This piece is part of an On Leadership round table exploring the reasons behind the persistence and prevalence of outsized executive pay.

High CEO pay is like a zombie that will not die.

And it’s hard to understand why, considering most leadership advice and organizational theory would stop excessive pay packages dead in their tracks. They put too much emphasis on one person’s contribution, distort decisions, encourage excessive risk-taking, and damage morale at a time when the rest of the company is being forced to cut back.

Study after study also shows that high differentiation in pay between the CEO and lower-level staffers hurts organizational performance. And there is no shortage of outrage over CEOs who get rich whether their companies do well or not.

But social psychology helps to explain why so little has changed — and why not much is likely to, either. CEOs and directors are people, too, and succumb to a number of decision biases.

For one, when decisions are questioned (and decisions about CEO pay have certainly been under attack), the first thing people do is justify the choices which, after all, are part of their identity. This justification and rationalization of past decisions actually escalates one’s commitment to them. In the process of explaining their choices, leaders may not convince their opponents, but they will certainly further convince themselves.

Moreover, research shows that when under threat, leaders and the people who work for them retreat to what they know and do best, a process sometimes called the “threat rigidity” effect. External threats lead to internal rigidity and a resistance to change. Put these two processes together, and ironically, the very attacks on CEO pay are almost certainly reinforcing the status quo. No one wants to feel pushed around or pressured, powerful CEOs least of all.

CEOs and the boards of directors who set executive compensation are also hurt, perhaps unwittingly, by the powerful perches they occupy. These positions cause them to trust their own judgment more than empirical research.

And the research abounds. Yes, there are studies on the ineffectiveness of stock options, which seem to drive little more than risky behavior and the need to restate financial results. And yes, a meta-analysis of more than 200 studies finds no consistent relationship between CEO equity ownership and corporate performance. And scores of studies over the years demonstrated the weak connection between CEO pay and corporate performance.

But what makes anyone think CEOs, or for that matter the directors of their boards or their advisers, know or care about any of this? Recent studies show that power leads to — no big surprise — reduced reluctance to take advice. People in high-ranking positions know what they know, and many are remarkably unperturbed by any contrary evidence. Making matters worse, pay advisers are motivated to keep their clients happy, as compensation consultant Graef Crystal pointed out decades ago in his tell-all book In Search of Excess . It’s a dynamic that is still the same. That’s why pleas to use compensation practices backed up by good evidence fall largely on deaf ears.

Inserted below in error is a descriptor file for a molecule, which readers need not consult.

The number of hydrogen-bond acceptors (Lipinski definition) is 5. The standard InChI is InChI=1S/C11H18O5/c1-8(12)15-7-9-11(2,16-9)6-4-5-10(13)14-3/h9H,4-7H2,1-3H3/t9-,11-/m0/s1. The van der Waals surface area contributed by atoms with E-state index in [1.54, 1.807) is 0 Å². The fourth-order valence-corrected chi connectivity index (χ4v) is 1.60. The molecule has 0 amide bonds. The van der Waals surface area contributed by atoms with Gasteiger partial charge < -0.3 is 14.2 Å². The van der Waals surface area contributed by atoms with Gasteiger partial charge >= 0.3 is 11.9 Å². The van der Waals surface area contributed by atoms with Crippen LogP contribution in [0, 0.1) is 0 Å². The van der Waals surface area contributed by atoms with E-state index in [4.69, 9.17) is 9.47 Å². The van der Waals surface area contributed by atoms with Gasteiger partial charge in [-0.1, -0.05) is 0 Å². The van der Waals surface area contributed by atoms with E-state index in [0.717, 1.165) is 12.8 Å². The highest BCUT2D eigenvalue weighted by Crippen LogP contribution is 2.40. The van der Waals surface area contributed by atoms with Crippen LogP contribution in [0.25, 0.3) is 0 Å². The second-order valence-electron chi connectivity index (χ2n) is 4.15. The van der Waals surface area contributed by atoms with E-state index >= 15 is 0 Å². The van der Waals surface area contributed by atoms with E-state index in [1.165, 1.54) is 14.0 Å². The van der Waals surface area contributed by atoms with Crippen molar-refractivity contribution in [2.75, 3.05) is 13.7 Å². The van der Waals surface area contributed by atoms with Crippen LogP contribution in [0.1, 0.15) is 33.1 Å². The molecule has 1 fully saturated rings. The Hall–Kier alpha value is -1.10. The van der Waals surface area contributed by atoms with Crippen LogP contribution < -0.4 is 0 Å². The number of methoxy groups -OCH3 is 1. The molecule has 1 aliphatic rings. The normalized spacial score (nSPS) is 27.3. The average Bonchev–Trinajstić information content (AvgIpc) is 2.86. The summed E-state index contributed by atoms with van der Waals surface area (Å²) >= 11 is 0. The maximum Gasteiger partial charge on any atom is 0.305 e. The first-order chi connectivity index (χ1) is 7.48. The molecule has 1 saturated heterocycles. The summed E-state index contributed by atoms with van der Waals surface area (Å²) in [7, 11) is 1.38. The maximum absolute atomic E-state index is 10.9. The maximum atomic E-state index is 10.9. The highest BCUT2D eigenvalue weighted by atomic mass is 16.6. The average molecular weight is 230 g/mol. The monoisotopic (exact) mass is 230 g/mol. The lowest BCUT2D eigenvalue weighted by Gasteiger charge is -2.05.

Then there’s what I call the “above-average effect.” Studies have shown that people, under most circumstances, tend to believe they are better than their peers on virtually all positive traits. That’s one of the reasons performance appraisals are often so contentious: The people getting reviewed all think they are above average, even if this is a mathematical impossibility. The same goes for CEOs and the boards of directors who hire and pay them. If you have supposedly above-average boards deciding on the pay of assumed-to-be above-average CEOs, then it must be the case that all CEOs have to be paid above average, right?

Finally, social psychologists have shown repeatedly that where you stand on the distribution of pay, rather than the absolute amount you are paid, determines its meaning. In other words, $2 million might seem like a perfectly reasonable annual compensation until it is viewed against one’s peers who are making $12 million or $22 million. As a result, ironically, the more discussion and disclosure there is of CEO pay, the greater the pressures grow to keep pay high. Who wants to admit to others — and least of all to themselves — that they don’t “measure up” in the rankings?

Put all of these forces together and it’s no wonder most CEOs earn a lot. Add to it the fact that because reform attempts seldom begin with any understanding of the causal factors at play, these efforts are more likely to make things worse than better. When leaders come to see the measure of their worth not so much in what they earn but in what they actually do for the various stakeholders whose lives they affect, then things might be different. But judging from the current rhetoric, I would not hold my breath.

Jeffrey Pfeffer is the Thomas D. Dee II Professor of Organizational Behavior at Stanford University’s Graduate School of Business. His most recent book is Power: Why Some People Have It—And Others Don’t.

Full On Leadership round table on executive pay:

Inside the head of an overpaid CEO

The original sin of executive pay

Why we can’t seem to cure CEO pay

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